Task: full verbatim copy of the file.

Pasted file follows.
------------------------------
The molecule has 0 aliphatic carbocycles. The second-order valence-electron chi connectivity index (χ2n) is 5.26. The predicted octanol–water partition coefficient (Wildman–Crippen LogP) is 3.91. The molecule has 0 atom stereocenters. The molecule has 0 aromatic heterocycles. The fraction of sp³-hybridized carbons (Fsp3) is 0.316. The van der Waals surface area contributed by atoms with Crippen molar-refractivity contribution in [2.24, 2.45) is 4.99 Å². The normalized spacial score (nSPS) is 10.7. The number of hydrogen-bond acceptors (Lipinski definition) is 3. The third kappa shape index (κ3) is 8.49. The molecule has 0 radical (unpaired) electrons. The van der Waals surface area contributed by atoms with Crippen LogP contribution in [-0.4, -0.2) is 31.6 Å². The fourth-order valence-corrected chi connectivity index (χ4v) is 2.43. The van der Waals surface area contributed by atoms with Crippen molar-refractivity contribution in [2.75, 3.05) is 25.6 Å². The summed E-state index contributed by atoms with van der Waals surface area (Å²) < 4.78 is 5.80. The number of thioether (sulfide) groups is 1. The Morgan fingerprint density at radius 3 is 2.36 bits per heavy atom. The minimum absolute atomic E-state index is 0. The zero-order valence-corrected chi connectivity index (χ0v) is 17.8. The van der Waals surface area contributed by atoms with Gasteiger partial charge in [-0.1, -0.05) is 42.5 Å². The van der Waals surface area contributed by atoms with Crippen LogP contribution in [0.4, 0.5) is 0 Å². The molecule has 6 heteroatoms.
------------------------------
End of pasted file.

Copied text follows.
The molecule has 0 aliphatic carbocycles. The second-order valence-electron chi connectivity index (χ2n) is 5.26. The predicted octanol–water partition coefficient (Wildman–Crippen LogP) is 3.91. The molecule has 0 atom stereocenters. The molecule has 0 aromatic heterocycles. The fraction of sp³-hybridized carbons (Fsp3) is 0.316. The van der Waals surface area contributed by atoms with Crippen molar-refractivity contribution in [2.24, 2.45) is 4.99 Å². The normalized spacial score (nSPS) is 10.7. The number of hydrogen-bond acceptors (Lipinski definition) is 3. The third kappa shape index (κ3) is 8.49. The molecule has 0 radical (unpaired) electrons. The van der Waals surface area contributed by atoms with Crippen LogP contribution in [-0.4, -0.2) is 31.6 Å². The fourth-order valence-corrected chi connectivity index (χ4v) is 2.43. The van der Waals surface area contributed by atoms with Crippen molar-refractivity contribution in [2.75, 3.05) is 25.6 Å². The summed E-state index contributed by atoms with van der Waals surface area (Å²) < 4.78 is 5.80. The number of thioether (sulfide) groups is 1. The Morgan fingerprint density at radius 3 is 2.36 bits per heavy atom. The minimum absolute atomic E-state index is 0. The zero-order valence-corrected chi connectivity index (χ0v) is 17.8. The van der Waals surface area contributed by atoms with Gasteiger partial charge in [-0.1, -0.05) is 42.5 Å². The van der Waals surface area contributed by atoms with Crippen LogP contribution in [0.4, 0.5) is 0 Å². The molecule has 6 heteroatoms.